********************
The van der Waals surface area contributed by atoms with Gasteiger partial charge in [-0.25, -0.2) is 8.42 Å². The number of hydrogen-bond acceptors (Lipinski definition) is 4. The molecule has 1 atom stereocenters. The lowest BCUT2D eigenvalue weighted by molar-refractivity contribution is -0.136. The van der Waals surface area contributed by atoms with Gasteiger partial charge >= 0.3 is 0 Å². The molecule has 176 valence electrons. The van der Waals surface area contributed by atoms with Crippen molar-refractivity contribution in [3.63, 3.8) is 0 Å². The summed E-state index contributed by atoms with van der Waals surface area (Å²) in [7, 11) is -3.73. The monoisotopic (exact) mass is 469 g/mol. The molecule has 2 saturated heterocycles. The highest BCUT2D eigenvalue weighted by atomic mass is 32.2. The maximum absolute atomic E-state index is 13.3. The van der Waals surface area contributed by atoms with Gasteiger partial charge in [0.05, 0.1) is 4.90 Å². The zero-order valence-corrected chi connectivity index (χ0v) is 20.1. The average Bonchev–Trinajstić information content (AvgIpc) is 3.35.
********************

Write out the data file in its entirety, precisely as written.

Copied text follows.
The van der Waals surface area contributed by atoms with Gasteiger partial charge in [-0.25, -0.2) is 8.42 Å². The number of hydrogen-bond acceptors (Lipinski definition) is 4. The molecule has 1 atom stereocenters. The lowest BCUT2D eigenvalue weighted by molar-refractivity contribution is -0.136. The van der Waals surface area contributed by atoms with Gasteiger partial charge >= 0.3 is 0 Å². The molecule has 176 valence electrons. The van der Waals surface area contributed by atoms with Crippen molar-refractivity contribution in [3.63, 3.8) is 0 Å². The summed E-state index contributed by atoms with van der Waals surface area (Å²) in [7, 11) is -3.73. The monoisotopic (exact) mass is 469 g/mol. The molecule has 2 saturated heterocycles. The highest BCUT2D eigenvalue weighted by atomic mass is 32.2. The maximum absolute atomic E-state index is 13.3. The van der Waals surface area contributed by atoms with Gasteiger partial charge in [0.05, 0.1) is 4.90 Å². The zero-order valence-corrected chi connectivity index (χ0v) is 20.1. The average Bonchev–Trinajstić information content (AvgIpc) is 3.35.